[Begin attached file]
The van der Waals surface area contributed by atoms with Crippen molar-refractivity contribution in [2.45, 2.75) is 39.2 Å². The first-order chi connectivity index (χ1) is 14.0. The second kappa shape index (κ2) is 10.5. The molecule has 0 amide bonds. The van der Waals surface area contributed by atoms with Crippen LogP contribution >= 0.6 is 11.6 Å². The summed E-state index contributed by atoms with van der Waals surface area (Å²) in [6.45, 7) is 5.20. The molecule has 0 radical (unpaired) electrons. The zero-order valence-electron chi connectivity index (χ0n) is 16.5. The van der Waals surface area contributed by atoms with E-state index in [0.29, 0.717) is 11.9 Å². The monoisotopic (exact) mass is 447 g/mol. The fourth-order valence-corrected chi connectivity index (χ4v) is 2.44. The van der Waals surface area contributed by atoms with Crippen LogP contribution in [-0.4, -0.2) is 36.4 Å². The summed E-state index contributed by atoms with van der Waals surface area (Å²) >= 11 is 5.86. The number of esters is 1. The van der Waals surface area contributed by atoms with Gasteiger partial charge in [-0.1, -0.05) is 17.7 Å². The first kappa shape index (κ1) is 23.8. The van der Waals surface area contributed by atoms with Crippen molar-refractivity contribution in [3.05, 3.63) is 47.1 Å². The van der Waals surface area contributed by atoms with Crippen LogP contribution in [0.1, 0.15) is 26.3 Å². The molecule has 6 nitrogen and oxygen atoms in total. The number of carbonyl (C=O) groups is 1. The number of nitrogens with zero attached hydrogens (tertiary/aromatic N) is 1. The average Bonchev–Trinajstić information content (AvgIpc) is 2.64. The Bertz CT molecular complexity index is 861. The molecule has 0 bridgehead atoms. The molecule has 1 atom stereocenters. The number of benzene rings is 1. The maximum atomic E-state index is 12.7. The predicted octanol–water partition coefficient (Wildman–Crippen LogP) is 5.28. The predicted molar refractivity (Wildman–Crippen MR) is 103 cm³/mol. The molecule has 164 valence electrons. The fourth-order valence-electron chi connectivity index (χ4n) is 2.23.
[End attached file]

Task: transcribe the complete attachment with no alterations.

The van der Waals surface area contributed by atoms with Crippen molar-refractivity contribution in [2.45, 2.75) is 39.2 Å². The first-order chi connectivity index (χ1) is 14.0. The second kappa shape index (κ2) is 10.5. The molecule has 0 amide bonds. The van der Waals surface area contributed by atoms with Crippen LogP contribution >= 0.6 is 11.6 Å². The summed E-state index contributed by atoms with van der Waals surface area (Å²) in [6.45, 7) is 5.20. The molecule has 0 radical (unpaired) electrons. The zero-order valence-electron chi connectivity index (χ0n) is 16.5. The van der Waals surface area contributed by atoms with E-state index in [0.29, 0.717) is 11.9 Å². The monoisotopic (exact) mass is 447 g/mol. The fourth-order valence-corrected chi connectivity index (χ4v) is 2.44. The van der Waals surface area contributed by atoms with Crippen LogP contribution in [-0.4, -0.2) is 36.4 Å². The summed E-state index contributed by atoms with van der Waals surface area (Å²) >= 11 is 5.86. The number of esters is 1. The van der Waals surface area contributed by atoms with Gasteiger partial charge in [-0.1, -0.05) is 17.7 Å². The first kappa shape index (κ1) is 23.8. The van der Waals surface area contributed by atoms with Crippen molar-refractivity contribution in [3.05, 3.63) is 47.1 Å². The van der Waals surface area contributed by atoms with Crippen LogP contribution in [0.1, 0.15) is 26.3 Å². The molecule has 6 nitrogen and oxygen atoms in total. The number of carbonyl (C=O) groups is 1. The number of nitrogens with zero attached hydrogens (tertiary/aromatic N) is 1. The average Bonchev–Trinajstić information content (AvgIpc) is 2.64. The Bertz CT molecular complexity index is 861. The molecule has 0 bridgehead atoms. The molecule has 1 atom stereocenters. The number of benzene rings is 1. The maximum atomic E-state index is 12.7. The predicted octanol–water partition coefficient (Wildman–Crippen LogP) is 5.28. The predicted molar refractivity (Wildman–Crippen MR) is 103 cm³/mol. The molecule has 164 valence electrons. The fourth-order valence-electron chi connectivity index (χ4n) is 2.23.